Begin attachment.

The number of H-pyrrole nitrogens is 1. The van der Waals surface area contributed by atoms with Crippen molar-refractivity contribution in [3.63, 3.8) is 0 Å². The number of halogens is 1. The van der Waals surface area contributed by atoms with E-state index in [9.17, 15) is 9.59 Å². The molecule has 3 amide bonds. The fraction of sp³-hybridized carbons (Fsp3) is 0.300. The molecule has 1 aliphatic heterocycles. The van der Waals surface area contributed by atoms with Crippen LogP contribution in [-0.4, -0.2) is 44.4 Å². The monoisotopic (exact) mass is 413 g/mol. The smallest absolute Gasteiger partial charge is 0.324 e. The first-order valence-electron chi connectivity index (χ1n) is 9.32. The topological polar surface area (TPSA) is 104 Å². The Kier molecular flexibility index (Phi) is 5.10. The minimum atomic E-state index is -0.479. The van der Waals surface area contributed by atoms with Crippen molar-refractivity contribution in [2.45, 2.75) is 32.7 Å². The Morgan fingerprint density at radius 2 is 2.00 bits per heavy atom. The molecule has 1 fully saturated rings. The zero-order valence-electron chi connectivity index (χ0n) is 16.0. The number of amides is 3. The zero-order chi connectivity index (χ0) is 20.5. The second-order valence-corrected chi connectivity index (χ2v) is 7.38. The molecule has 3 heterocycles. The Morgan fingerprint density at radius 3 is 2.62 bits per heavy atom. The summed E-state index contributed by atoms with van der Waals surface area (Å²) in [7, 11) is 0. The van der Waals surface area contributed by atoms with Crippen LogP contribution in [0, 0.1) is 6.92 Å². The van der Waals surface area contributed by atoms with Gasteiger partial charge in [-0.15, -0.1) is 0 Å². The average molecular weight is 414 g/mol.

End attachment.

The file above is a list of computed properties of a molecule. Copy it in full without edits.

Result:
The number of H-pyrrole nitrogens is 1. The van der Waals surface area contributed by atoms with Crippen molar-refractivity contribution in [3.63, 3.8) is 0 Å². The number of halogens is 1. The van der Waals surface area contributed by atoms with E-state index in [9.17, 15) is 9.59 Å². The molecule has 3 amide bonds. The fraction of sp³-hybridized carbons (Fsp3) is 0.300. The molecule has 1 aliphatic heterocycles. The van der Waals surface area contributed by atoms with Crippen LogP contribution in [-0.4, -0.2) is 44.4 Å². The monoisotopic (exact) mass is 413 g/mol. The smallest absolute Gasteiger partial charge is 0.324 e. The first-order valence-electron chi connectivity index (χ1n) is 9.32. The topological polar surface area (TPSA) is 104 Å². The Kier molecular flexibility index (Phi) is 5.10. The minimum atomic E-state index is -0.479. The van der Waals surface area contributed by atoms with Crippen molar-refractivity contribution in [2.45, 2.75) is 32.7 Å². The Morgan fingerprint density at radius 2 is 2.00 bits per heavy atom. The molecule has 1 fully saturated rings. The zero-order valence-electron chi connectivity index (χ0n) is 16.0. The number of amides is 3. The zero-order chi connectivity index (χ0) is 20.5. The second-order valence-corrected chi connectivity index (χ2v) is 7.38. The molecule has 3 heterocycles. The Morgan fingerprint density at radius 3 is 2.62 bits per heavy atom. The summed E-state index contributed by atoms with van der Waals surface area (Å²) in [7, 11) is 0. The van der Waals surface area contributed by atoms with Crippen LogP contribution in [0, 0.1) is 6.92 Å². The van der Waals surface area contributed by atoms with Gasteiger partial charge in [-0.15, -0.1) is 0 Å². The average molecular weight is 414 g/mol.